How do you effectively keep a classic genre new and fresh? One of the oldest and most beloved genres of the 20th century was the western. From John Wayne to Clint Eastwood and John Ford to Sergio Leone, we were treated to decades of quality films filled with the rugged frontier and cowboys. Going into the 1990’s, this genre began to really disappear. Now we are in the 21st century and the western has had to evolve to keep itself around. We get more neo-westerns set in more modern times like No Country for Old Men or Hell or High Water. They have had to evolve narratively and thematically into greyer areas due to the expectations of audiences. Some westerns have even dived right into other genres to really expand their horizons. Queue…The Settlers.
How does a western set on Mars work? One of the most common ideas of westerns is the untamed frontier and what frontier can be more untamed than another planet? This desert-like setting on Mars is perfect for the story that Settlers is trying to tell. This space settlement is a ranch out in the middle of nowhere (quite like many on Earth are). We have a farm dog except this one just so happens to be a robot. The idea to drop such a story onto another planet is one of the more effective aspects of this tale. There is a freshness and mystery to this setting. This family of three is tested by the strangers who stalk their settlement. Who are they? This mystery drives much of the excitement of the film. Do we get resolution? You will have to check this one out to find out to what extent (to be honest…it is not much).
But with such a great concept and setting, does the rest of the film deliver? Tragically there is one terrible death blow to this sci-fi/western. It is boring. Writer/director Wyatt Rockefeller delivers on some aspects (the visuals and tension in some scenes) but a lot of this film leaves too much to be desired. The narrative is broken up into three parts but never justifies its modest runtime. The narrative thrust of the film is missing for most of that runtime. The pacing is lethargic and that becomes evident when there is a lack of action going on. From a writing standpoint, there is also not enough to the story to really keep your attention for the whole runtime.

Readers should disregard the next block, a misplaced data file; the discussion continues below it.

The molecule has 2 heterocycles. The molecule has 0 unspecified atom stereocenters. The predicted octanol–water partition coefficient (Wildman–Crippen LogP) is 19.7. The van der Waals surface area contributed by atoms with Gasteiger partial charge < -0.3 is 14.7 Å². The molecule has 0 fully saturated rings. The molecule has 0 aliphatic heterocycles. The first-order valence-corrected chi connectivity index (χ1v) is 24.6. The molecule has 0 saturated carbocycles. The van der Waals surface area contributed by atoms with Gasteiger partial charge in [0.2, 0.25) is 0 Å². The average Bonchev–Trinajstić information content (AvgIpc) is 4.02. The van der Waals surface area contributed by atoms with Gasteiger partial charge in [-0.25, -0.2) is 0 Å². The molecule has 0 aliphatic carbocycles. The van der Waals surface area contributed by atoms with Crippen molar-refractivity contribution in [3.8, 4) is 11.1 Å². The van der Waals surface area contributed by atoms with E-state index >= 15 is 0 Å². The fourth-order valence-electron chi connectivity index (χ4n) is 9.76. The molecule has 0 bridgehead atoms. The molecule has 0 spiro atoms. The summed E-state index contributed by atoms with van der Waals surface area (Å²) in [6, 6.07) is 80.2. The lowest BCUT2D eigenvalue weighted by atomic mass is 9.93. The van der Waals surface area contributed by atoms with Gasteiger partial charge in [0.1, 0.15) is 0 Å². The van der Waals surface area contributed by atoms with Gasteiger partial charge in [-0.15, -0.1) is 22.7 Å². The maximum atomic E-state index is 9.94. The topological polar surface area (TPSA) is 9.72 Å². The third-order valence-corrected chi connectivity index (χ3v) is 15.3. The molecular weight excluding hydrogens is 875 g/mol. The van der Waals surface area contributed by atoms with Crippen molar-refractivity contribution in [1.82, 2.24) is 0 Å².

But what are Rockefeller’s efforts that deliver? There are a few scenes that are highly tense and deliver exciting moments (even if they are far and few between). The actual camera work is top notch and Rockefeller brings a directorial flair that boasts enough tension and suspense to make for great scenes. But great scenes are not enough to add up to make a great film. Most of the characters (which there are only four) do not get a lot of depth to them. Our young protagonist Remmy is the most interesting and her journey for growth and freedom is admirable. Young actress Brooklynn Prince and Nell Tiger Free deliver strong work as Remmy, making for the most interesting part of the whole film.
Can you get past the glacial pace and lack of narrative meat to have an engaging time with Settlers? Strong performances and tension sequences are just not enough to justify sitting through this whole film…which is a shame. I wanted to love this film (it mixes my two favorite genres of film) but there just wasn’t enough to keep my attention. The final moments leave you with a poignant conclusion but only brings on frustration for the 75% of the film that was so much less interesting and affecting.